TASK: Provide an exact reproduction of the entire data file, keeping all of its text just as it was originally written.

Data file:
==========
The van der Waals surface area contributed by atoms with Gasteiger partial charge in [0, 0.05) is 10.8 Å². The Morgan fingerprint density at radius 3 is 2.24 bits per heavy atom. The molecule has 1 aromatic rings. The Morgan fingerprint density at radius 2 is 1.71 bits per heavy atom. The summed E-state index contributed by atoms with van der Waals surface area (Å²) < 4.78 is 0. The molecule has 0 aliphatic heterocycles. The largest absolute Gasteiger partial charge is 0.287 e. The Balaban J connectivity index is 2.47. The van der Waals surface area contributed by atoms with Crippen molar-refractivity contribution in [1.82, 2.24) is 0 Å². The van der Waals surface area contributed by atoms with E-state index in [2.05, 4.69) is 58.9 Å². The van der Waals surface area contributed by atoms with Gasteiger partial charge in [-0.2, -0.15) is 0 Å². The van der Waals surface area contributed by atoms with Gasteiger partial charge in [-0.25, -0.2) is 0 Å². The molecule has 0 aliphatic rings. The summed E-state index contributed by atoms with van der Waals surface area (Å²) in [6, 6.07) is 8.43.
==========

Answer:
The van der Waals surface area contributed by atoms with Gasteiger partial charge in [0, 0.05) is 10.8 Å². The Morgan fingerprint density at radius 3 is 2.24 bits per heavy atom. The molecule has 1 aromatic rings. The Morgan fingerprint density at radius 2 is 1.71 bits per heavy atom. The summed E-state index contributed by atoms with van der Waals surface area (Å²) < 4.78 is 0. The molecule has 0 aliphatic heterocycles. The largest absolute Gasteiger partial charge is 0.287 e. The Balaban J connectivity index is 2.47. The van der Waals surface area contributed by atoms with Crippen molar-refractivity contribution in [1.82, 2.24) is 0 Å². The van der Waals surface area contributed by atoms with E-state index in [2.05, 4.69) is 58.9 Å². The van der Waals surface area contributed by atoms with Gasteiger partial charge in [-0.2, -0.15) is 0 Å². The van der Waals surface area contributed by atoms with Gasteiger partial charge in [-0.25, -0.2) is 0 Å². The molecule has 0 aliphatic rings. The summed E-state index contributed by atoms with van der Waals surface area (Å²) in [6, 6.07) is 8.43.